Monday, February 11, 2008

World-Class Violinists in a Russian Subway

Once, on our way to the subway at conference in Saint Petersburg, Russia, a colleague and I entered a long anti-room with a completely tiled domed ceiling. A dozen violinists were lined up against the length of the room tuning, as crowds of people streamed past. "Let's wait," I said to my friend. It was Vivaldi's "Winter," and for those who know it, when one of the violinists stepped out in front of the rest and ripped into his solo, you can imagine what it was like in that perfect little acoustic chamber; the intensity was like standing in front of Jimi Hendrix at Woodstock, or, well, something!

One point worth making though, is that this occurred during the period of dire economic stress with the collapse of government institutions leaving so many previously secure, highly trained professional artists left on their own. The public spaces of pedestrian activity provide the forum for those artists to create their own performances.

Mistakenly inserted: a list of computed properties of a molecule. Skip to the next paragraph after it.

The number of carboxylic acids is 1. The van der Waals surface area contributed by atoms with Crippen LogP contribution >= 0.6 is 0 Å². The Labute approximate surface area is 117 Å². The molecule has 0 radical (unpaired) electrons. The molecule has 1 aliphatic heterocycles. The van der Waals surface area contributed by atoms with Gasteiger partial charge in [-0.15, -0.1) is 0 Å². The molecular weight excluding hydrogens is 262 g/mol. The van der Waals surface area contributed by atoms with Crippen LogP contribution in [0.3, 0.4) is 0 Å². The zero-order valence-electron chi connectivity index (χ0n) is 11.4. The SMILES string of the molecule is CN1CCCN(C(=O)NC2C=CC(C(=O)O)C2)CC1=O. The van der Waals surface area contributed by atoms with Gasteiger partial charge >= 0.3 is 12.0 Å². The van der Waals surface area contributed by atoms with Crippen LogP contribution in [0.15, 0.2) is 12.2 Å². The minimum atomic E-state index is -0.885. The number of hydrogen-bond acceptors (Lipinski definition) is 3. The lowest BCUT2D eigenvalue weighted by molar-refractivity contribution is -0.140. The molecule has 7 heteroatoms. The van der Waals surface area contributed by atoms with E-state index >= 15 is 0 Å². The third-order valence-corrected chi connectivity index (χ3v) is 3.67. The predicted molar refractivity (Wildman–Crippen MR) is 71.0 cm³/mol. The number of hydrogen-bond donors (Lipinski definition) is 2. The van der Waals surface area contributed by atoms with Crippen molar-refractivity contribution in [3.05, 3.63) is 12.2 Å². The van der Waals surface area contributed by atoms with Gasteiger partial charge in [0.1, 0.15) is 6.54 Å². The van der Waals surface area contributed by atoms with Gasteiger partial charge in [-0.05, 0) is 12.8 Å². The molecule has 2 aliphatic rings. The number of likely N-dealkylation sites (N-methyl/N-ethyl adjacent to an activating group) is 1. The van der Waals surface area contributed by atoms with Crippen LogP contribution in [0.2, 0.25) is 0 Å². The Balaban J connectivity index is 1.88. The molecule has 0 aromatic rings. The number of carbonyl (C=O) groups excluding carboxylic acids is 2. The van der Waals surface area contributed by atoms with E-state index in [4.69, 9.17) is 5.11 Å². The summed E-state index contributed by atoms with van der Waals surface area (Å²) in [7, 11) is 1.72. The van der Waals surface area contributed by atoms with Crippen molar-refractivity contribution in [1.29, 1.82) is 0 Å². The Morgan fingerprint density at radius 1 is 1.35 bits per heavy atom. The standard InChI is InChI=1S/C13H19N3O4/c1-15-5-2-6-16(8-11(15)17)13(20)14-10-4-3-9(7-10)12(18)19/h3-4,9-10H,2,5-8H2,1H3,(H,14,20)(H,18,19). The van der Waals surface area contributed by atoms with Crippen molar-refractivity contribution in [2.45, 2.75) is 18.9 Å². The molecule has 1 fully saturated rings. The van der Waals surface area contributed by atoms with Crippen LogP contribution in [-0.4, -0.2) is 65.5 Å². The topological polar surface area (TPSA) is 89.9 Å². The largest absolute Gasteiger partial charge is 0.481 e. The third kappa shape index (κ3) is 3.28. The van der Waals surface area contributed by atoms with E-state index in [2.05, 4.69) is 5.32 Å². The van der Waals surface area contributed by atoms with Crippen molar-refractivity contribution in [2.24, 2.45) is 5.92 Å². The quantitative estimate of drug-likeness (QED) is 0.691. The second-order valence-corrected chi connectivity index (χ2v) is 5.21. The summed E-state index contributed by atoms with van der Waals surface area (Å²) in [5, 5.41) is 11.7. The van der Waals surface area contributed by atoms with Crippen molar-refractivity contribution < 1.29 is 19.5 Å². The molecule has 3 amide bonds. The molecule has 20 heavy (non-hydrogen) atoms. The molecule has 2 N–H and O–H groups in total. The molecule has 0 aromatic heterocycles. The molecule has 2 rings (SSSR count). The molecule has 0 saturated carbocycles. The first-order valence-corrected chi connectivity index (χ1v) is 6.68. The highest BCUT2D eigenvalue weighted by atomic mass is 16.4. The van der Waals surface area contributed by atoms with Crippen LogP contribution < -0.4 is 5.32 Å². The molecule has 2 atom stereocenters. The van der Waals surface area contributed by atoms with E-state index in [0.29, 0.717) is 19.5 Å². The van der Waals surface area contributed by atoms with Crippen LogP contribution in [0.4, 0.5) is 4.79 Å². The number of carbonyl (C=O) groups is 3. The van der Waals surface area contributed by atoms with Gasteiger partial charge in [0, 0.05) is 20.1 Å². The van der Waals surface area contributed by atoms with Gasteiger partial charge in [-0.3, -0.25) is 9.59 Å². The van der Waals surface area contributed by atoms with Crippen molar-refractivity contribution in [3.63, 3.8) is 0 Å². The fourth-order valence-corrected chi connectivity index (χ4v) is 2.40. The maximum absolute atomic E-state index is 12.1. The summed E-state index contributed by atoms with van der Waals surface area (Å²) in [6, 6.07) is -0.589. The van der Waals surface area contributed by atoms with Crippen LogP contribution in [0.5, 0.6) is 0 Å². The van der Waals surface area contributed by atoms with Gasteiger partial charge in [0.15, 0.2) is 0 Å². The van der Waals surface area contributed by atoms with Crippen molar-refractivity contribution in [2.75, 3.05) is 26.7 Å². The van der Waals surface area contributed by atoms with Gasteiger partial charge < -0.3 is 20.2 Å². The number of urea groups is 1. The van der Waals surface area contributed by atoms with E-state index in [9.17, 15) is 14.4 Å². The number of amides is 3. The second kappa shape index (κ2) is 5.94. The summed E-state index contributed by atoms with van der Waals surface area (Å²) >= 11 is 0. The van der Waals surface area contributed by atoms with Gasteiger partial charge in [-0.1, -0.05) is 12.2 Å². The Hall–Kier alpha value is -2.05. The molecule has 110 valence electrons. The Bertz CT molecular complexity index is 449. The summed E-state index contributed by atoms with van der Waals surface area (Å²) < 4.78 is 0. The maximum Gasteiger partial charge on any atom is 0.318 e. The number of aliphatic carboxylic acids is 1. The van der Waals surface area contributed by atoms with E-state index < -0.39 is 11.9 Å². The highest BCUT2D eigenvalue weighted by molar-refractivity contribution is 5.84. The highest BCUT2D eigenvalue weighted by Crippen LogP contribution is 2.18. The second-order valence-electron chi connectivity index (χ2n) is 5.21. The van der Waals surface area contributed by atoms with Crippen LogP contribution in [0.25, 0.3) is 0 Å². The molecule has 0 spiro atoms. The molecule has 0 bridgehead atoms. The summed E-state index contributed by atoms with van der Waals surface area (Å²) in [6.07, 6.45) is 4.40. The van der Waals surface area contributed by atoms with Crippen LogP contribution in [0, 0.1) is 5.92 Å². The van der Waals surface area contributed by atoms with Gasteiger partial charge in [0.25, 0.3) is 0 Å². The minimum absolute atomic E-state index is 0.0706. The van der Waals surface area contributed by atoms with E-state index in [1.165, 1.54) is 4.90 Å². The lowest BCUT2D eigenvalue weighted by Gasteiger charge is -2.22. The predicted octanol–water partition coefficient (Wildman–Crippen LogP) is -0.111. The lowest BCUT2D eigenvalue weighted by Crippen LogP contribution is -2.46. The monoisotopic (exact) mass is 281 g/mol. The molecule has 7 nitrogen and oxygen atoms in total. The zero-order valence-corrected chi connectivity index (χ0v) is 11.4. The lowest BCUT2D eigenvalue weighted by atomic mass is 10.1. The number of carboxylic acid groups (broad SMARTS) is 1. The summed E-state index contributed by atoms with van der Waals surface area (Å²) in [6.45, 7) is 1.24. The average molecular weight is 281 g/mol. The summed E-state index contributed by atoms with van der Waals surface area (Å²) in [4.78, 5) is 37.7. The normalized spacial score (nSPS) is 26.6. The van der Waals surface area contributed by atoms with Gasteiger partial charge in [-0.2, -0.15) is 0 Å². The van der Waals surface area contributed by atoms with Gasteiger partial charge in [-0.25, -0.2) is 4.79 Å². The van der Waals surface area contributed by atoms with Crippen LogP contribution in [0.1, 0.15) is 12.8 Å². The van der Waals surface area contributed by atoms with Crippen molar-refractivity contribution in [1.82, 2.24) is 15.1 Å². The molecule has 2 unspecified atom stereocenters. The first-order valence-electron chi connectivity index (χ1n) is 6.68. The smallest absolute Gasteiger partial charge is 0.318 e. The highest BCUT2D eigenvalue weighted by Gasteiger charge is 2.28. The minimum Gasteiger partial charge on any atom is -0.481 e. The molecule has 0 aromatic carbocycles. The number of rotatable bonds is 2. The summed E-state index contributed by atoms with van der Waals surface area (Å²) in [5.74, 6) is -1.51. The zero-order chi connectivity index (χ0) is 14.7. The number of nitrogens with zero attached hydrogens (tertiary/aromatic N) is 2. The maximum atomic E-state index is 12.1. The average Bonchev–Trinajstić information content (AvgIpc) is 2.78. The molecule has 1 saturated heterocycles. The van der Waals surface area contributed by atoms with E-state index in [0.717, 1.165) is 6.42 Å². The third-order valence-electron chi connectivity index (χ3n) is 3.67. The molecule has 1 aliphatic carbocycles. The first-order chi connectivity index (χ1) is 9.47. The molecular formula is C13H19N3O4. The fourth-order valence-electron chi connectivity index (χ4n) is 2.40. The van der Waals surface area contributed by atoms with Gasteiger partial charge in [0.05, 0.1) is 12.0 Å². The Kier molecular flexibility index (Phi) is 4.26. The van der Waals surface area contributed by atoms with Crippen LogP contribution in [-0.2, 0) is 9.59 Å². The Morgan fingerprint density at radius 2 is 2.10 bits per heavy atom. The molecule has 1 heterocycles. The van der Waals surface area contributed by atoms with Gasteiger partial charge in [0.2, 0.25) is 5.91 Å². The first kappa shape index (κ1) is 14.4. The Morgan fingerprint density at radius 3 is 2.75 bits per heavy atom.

Having these spaces available seems related to open networks. Allow people access to each to see what each other wants. E.g., "Vivaldi sells when we blast it at them in the domed room, guys. We've learned that much!" Who knows what it could lead to, and where those violinists are now?

1 comment:

trudeau said...

Ron Hardy and I have talked about leading a cosmic jam band on weekend afternoons in the park areas around the Municipal Auditorium. Such public jamming might work during an art walk
or other event. He plays djembe and I play bass. Loren is a guitarist. Also, I have a collection of plastic cannister shakers for audience participation.

Stand by for music.